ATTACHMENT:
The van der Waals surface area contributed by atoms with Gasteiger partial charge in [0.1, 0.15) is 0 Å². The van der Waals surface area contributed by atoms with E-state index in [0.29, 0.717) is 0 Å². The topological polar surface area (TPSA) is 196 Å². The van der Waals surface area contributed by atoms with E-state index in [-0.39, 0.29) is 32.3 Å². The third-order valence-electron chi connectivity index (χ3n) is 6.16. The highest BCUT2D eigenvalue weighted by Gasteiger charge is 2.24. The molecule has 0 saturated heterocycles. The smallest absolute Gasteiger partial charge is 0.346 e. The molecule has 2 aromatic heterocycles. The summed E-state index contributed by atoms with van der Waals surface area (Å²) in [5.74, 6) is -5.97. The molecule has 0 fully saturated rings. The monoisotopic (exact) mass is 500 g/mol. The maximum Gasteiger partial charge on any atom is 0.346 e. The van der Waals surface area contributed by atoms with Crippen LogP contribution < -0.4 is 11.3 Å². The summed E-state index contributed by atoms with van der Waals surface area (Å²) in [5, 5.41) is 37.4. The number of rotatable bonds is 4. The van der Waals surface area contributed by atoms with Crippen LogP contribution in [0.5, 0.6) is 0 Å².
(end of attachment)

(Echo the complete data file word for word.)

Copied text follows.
The van der Waals surface area contributed by atoms with Gasteiger partial charge in [0.1, 0.15) is 0 Å². The van der Waals surface area contributed by atoms with E-state index in [0.29, 0.717) is 0 Å². The topological polar surface area (TPSA) is 196 Å². The van der Waals surface area contributed by atoms with E-state index in [-0.39, 0.29) is 32.3 Å². The third-order valence-electron chi connectivity index (χ3n) is 6.16. The highest BCUT2D eigenvalue weighted by Gasteiger charge is 2.24. The molecule has 0 saturated heterocycles. The smallest absolute Gasteiger partial charge is 0.346 e. The molecule has 2 aromatic heterocycles. The summed E-state index contributed by atoms with van der Waals surface area (Å²) in [5.74, 6) is -5.97. The molecule has 0 fully saturated rings. The monoisotopic (exact) mass is 500 g/mol. The maximum Gasteiger partial charge on any atom is 0.346 e. The van der Waals surface area contributed by atoms with Crippen LogP contribution < -0.4 is 11.3 Å². The summed E-state index contributed by atoms with van der Waals surface area (Å²) in [5, 5.41) is 37.4. The number of rotatable bonds is 4. The van der Waals surface area contributed by atoms with Crippen LogP contribution in [0.5, 0.6) is 0 Å².